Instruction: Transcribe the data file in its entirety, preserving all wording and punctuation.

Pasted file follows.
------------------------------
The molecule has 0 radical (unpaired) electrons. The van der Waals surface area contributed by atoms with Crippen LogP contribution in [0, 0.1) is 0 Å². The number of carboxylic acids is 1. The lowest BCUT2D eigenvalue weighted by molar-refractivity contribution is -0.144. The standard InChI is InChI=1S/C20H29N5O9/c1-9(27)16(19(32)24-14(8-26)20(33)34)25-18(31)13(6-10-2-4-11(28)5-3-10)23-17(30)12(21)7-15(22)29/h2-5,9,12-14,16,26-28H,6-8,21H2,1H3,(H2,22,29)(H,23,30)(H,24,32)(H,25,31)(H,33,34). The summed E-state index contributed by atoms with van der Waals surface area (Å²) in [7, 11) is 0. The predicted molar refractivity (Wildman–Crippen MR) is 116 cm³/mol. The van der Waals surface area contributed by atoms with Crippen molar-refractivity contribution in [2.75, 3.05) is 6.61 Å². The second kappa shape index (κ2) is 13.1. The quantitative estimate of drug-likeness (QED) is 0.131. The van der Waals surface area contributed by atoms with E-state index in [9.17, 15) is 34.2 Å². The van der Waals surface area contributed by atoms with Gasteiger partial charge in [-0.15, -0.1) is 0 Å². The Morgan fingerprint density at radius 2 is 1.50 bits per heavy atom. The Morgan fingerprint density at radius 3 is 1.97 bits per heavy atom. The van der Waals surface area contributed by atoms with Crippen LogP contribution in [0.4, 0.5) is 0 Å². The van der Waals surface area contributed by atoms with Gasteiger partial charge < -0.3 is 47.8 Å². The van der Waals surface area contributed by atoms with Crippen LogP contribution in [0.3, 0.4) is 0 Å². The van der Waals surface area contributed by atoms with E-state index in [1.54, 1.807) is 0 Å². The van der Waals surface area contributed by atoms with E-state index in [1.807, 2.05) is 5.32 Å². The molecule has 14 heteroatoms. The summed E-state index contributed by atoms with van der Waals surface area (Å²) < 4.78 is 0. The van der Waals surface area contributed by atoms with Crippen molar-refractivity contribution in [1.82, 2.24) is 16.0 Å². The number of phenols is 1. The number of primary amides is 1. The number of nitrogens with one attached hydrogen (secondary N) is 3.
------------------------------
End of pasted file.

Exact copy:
The molecule has 0 radical (unpaired) electrons. The van der Waals surface area contributed by atoms with Crippen LogP contribution in [0, 0.1) is 0 Å². The number of carboxylic acids is 1. The lowest BCUT2D eigenvalue weighted by molar-refractivity contribution is -0.144. The standard InChI is InChI=1S/C20H29N5O9/c1-9(27)16(19(32)24-14(8-26)20(33)34)25-18(31)13(6-10-2-4-11(28)5-3-10)23-17(30)12(21)7-15(22)29/h2-5,9,12-14,16,26-28H,6-8,21H2,1H3,(H2,22,29)(H,23,30)(H,24,32)(H,25,31)(H,33,34). The summed E-state index contributed by atoms with van der Waals surface area (Å²) in [7, 11) is 0. The predicted molar refractivity (Wildman–Crippen MR) is 116 cm³/mol. The van der Waals surface area contributed by atoms with Crippen molar-refractivity contribution in [2.75, 3.05) is 6.61 Å². The second kappa shape index (κ2) is 13.1. The quantitative estimate of drug-likeness (QED) is 0.131. The van der Waals surface area contributed by atoms with E-state index in [9.17, 15) is 34.2 Å². The van der Waals surface area contributed by atoms with Gasteiger partial charge in [-0.15, -0.1) is 0 Å². The Morgan fingerprint density at radius 2 is 1.50 bits per heavy atom. The Morgan fingerprint density at radius 3 is 1.97 bits per heavy atom. The van der Waals surface area contributed by atoms with Crippen LogP contribution in [0.4, 0.5) is 0 Å². The van der Waals surface area contributed by atoms with Gasteiger partial charge < -0.3 is 47.8 Å². The van der Waals surface area contributed by atoms with Crippen LogP contribution in [0.3, 0.4) is 0 Å². The van der Waals surface area contributed by atoms with E-state index in [1.54, 1.807) is 0 Å². The van der Waals surface area contributed by atoms with E-state index in [1.807, 2.05) is 5.32 Å². The molecule has 14 heteroatoms. The summed E-state index contributed by atoms with van der Waals surface area (Å²) < 4.78 is 0. The van der Waals surface area contributed by atoms with Crippen molar-refractivity contribution in [1.82, 2.24) is 16.0 Å². The number of phenols is 1. The number of primary amides is 1. The number of nitrogens with one attached hydrogen (secondary N) is 3.